New Tariffs From Trump Goad Blowback From China

WASHINGTON (CN) – Responding to President Donald Trump’s unveiling of new tariffs on $200 billion in Chinese goods, China said Tuesday it would slap tariffs of its own on $60 billion in U.S. imports.

Trump announced Monday that Chinese goods coming into the United States will face new tariffs of 10 percent, jumping to 25 percent on Jan. 1. China’s response sets its tariffs between 5 and 10 percent, according to multiple reports.

The Trump administration also threatened a “phase three” on Monday that would impose tariffs on $267 billion more in Chinese imports if China takes “retaliatory action against our farmers or other industries.”

In a statement released Monday, Trump said the tariffs came in response to China’s “numerous unfair policies and practices relating to United States technology and intellectual property.” The statement specifically singled out China’s practice of requiring U.S. companies to turn over technology to Chinese firms as a condition of gaining access to the country’s market.

“For months we have urged China to change these unfair practices and give fair and reciprocal treatment to American companies,” Trump said in a statement. “We have been very clear about the type of changes that need to be made and we have given China every opportunity to treat us more fairly. But, so far, China has been unwilling to change its practices.”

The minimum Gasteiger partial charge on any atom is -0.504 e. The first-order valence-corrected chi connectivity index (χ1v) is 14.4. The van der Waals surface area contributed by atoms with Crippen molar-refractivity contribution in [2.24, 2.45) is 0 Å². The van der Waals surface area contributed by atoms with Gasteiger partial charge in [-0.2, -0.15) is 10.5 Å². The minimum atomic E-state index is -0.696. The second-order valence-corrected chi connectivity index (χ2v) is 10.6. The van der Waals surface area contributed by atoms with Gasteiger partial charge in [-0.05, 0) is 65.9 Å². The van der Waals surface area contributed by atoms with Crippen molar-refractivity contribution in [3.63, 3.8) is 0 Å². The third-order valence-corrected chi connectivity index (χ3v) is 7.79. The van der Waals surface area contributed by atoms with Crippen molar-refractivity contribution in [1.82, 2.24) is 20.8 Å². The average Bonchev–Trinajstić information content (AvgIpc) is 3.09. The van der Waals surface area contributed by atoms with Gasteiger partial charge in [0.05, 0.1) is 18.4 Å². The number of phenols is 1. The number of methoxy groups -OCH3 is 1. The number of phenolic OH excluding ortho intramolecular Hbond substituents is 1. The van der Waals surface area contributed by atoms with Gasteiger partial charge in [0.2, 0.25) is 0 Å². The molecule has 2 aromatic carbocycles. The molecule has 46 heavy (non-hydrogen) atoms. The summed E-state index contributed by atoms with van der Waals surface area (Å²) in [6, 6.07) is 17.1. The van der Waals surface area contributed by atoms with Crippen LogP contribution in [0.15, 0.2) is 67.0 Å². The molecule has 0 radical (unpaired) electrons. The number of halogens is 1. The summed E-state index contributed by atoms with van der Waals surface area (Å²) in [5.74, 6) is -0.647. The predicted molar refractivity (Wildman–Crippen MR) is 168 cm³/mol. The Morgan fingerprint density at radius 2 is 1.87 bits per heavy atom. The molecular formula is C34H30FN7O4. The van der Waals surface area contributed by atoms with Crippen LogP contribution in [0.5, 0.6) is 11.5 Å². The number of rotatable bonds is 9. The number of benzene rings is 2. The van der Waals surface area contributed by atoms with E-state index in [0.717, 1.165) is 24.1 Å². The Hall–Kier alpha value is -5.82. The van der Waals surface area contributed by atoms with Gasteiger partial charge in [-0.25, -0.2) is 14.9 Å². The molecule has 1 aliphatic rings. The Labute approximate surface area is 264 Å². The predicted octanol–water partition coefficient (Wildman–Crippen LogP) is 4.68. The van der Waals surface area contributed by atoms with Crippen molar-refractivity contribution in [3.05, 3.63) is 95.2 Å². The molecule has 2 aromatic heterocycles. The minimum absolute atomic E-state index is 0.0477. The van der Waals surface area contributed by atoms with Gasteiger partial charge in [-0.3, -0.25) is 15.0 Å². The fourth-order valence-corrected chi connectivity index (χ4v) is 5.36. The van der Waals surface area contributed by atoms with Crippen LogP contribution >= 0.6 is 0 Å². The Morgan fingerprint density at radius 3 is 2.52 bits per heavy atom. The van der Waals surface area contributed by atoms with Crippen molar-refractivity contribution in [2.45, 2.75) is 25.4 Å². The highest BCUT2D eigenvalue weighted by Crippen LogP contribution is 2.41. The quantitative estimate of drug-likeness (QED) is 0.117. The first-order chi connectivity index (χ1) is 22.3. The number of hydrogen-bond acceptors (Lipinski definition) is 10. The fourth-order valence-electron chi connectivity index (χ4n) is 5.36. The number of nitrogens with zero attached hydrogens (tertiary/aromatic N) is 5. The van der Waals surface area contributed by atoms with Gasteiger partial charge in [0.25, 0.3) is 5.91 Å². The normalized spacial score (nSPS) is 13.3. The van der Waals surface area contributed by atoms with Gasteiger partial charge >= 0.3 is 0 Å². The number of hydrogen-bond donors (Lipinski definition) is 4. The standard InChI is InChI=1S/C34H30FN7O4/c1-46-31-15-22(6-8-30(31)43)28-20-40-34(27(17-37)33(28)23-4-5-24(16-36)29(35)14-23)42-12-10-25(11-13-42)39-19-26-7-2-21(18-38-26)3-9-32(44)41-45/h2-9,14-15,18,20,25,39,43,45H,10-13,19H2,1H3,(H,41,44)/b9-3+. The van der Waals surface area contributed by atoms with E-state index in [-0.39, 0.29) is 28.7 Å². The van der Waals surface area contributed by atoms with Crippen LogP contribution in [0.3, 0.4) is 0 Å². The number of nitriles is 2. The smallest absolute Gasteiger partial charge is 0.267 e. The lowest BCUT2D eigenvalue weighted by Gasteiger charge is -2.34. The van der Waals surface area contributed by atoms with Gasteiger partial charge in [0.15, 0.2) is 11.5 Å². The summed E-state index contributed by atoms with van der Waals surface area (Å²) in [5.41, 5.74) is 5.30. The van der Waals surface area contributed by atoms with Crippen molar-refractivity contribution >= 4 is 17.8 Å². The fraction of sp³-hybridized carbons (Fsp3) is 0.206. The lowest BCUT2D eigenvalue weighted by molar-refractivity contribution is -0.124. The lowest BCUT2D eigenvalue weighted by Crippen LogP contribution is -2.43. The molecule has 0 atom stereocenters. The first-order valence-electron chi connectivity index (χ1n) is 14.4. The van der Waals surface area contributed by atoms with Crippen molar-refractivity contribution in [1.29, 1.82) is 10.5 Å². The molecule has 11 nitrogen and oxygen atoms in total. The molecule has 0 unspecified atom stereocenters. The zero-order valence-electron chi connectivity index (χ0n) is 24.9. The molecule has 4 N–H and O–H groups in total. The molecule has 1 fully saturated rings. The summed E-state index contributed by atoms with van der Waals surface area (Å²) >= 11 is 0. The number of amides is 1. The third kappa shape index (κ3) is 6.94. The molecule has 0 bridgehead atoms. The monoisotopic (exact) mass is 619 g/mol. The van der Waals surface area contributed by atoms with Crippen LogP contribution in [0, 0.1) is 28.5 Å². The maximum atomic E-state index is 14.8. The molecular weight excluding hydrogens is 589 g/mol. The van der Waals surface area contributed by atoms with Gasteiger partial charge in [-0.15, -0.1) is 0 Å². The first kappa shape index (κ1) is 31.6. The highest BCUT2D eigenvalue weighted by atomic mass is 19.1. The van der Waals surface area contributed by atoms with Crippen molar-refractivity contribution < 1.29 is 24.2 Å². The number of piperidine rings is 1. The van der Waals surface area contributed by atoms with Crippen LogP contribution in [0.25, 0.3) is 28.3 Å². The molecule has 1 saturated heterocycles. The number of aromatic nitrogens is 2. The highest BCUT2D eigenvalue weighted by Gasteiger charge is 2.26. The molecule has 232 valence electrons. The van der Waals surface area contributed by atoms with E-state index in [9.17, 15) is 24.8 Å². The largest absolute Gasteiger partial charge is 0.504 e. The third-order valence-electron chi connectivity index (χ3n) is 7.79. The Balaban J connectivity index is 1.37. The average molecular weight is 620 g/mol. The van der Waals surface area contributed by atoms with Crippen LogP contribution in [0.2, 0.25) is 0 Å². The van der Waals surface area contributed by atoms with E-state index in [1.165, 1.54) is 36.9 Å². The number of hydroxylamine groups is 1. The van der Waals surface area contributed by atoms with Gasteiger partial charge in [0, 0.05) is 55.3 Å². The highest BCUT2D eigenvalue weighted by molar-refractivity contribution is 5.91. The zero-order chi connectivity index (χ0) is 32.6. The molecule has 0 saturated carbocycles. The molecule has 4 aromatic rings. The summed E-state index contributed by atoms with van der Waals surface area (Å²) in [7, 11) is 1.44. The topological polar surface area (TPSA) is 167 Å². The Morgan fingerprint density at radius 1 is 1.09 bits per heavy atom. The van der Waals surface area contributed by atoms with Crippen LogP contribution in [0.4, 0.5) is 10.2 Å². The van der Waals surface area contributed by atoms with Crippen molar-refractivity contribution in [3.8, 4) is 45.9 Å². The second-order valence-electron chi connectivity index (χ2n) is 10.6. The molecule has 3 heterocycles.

The U.S. tariffs target a wide range of goods, from fish to iron to tech products.

Monday’s announcement was the latest in a string of trade actions the Trump administration has launched against China. The first direct hit on China came in June, when the administration announced a 25 percent tariff on $50 billion in imports from China after both countries spent months lobbing public threats at one another.

China responded to that announcement the same day by putting forward its own 25 percent tariff on $50 billion in U.S. goods.

Other Trump trade actions, including tariffs on washing machines, solar panels, steel and aluminum have affected China as well, though they were not specifically directed at the Asian giant.

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